From the outside, Bar Elena looks cool. It looks like a place I want to hang out. Actually, it kind of looks like an edgy 15 year-old’s bedroom decorating scheme. Sadly, their look is completely at odds with the reality.

Somehow, in DC of all places, we were seated between two tables containing kids. If you’re only just now realizing how infrequently you see kids in DC dining establishments, consider yourself enlightened. You will now notice a distinct lack of children everywhere you go. And you will never fully appreciate it until you go to Bar Elena. I’m not sure what possessed all these parents to bring their children to a place with the word “Bar” in the name. Maybe those funky zigzag curtains and bright interior colors reminded them of kids? I dunno.

So the atmosphere was…weird. But on to the food and, more importantly given the circumstances, the drinks. The draft list is decent and contains some interesting craft beers and a variety of wines. My father-in-law and husband both got sour beers, so I commend them for that. I had a champagne-based cocktail that was beautiful, slightly fruity, and not too sweet.


On a recommendation, we ordered the stuffed clams as an appetizer.

They were okay. The crumbled bread on top was kind of bland, and (I can’t believe I’m saying this…) I’m not sure bacon blends well with uber-seafoody clams. There were six tiny clams; why did this cost $12?

The entrees picked up, though. I had the root vegetable salad with steak, and around the table we also had the smothered brisket, the special catfish sandwich, and the lobster roll.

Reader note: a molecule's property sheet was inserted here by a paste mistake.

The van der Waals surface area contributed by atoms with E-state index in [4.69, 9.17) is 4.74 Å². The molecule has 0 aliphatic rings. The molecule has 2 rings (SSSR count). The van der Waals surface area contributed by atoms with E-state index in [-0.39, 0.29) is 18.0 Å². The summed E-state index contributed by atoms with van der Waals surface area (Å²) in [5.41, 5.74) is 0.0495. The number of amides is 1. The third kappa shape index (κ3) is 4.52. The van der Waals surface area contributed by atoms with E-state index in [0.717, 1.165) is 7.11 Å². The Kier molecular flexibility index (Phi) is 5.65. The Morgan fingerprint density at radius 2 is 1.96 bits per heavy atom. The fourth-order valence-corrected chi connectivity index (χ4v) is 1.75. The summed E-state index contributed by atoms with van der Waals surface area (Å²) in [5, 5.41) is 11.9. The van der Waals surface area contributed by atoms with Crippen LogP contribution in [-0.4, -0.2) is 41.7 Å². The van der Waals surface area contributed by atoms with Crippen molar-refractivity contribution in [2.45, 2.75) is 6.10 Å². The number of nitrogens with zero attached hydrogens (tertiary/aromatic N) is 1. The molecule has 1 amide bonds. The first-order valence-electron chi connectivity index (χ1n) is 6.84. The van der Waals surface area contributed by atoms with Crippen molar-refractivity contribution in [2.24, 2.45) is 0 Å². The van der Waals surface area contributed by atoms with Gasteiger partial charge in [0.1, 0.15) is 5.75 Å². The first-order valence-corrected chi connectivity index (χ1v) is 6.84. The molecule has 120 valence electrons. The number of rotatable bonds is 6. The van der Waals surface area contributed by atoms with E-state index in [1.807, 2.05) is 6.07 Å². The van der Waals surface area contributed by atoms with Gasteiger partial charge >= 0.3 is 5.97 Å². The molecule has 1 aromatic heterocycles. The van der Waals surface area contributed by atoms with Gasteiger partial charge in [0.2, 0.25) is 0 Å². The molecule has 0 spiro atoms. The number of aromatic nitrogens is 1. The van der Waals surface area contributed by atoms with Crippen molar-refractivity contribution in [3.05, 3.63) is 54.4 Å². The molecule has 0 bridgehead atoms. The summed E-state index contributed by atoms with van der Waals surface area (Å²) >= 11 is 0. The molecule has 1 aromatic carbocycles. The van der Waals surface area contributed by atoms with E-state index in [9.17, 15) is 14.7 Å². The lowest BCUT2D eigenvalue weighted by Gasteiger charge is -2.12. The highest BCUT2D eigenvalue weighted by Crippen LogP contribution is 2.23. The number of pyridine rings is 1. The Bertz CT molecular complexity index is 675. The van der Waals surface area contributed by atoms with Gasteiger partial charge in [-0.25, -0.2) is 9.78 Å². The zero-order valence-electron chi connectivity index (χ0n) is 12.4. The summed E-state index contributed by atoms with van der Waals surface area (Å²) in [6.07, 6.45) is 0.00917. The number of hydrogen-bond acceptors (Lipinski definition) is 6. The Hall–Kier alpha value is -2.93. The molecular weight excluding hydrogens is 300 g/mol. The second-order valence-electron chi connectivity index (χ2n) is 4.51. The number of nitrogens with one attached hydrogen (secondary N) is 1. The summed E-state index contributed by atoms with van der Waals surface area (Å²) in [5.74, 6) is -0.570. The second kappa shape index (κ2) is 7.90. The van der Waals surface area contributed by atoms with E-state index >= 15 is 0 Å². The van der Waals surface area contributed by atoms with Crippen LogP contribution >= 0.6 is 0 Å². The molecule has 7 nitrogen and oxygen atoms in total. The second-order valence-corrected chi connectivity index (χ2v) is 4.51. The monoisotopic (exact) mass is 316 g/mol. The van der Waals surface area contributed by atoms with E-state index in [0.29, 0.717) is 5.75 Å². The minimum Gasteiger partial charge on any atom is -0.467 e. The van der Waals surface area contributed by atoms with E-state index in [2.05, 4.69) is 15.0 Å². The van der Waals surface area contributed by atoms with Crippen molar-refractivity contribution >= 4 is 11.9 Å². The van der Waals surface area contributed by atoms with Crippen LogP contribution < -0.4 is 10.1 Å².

They left no stone unturned on the root veggie front–it even had roasted radishes! The beets and carrots are always a classic pairing, and the steak was cooked well as well as to my medium-rare specification. They didn’t skimp on the steak either, and this ended up being a perfectly-sized entree.

The lobster roll was pretty standard. It was kind of dry, and lobster doesn’t taste like anything as a general principle. It had a nice fennel slaw on top, but didn’t have enough. I think lobster rolls are just not my thing, but even if they were my thing, I think I could have done better than this one. The catfish sandwich was quite good–the fish was crispy on the outside and soft and flaky on the inside, cooked perfectly. The remoulade was scrumptious. The true winner was this ridiculous brisket concoction:


Damn if this isn’t the ugliest thing I’ve ever seen prepared in a restaurant. But holy crap was it tasty. Bread, chopped brisket, cheese, bread, and more cheese, all drenched in jus. It was beefy and cheesy, and everything melted in your mouth. This “sandwich” (if you want to call it that) is probably worth the ensuing heart attack.

Price: $40 per person.

Bottom line: I would come back to Bar Elena under three circumstances: 1) It was someone else’s idea and they, like, really wanted to go; 2) They lowered the price of everything by $5; and 3) Come only after 8:00, aka the kids’ bedtime.

Fresca Taqueria

We were winging it on Saturday night, looking around H Street for anything that sounded good and hoping we could find something before we froze to death in the first snow of the season and we happened upon Fresca Taqueria. We were tired, frozen, hungry, and in the mood for tacos, so we went in without much more than a glance at the menu.


“Will you be dining in or taking out?” asked the cashier in the front. We glanced around at the basic digs, then at each other, shrugged, and said, “Dining in.”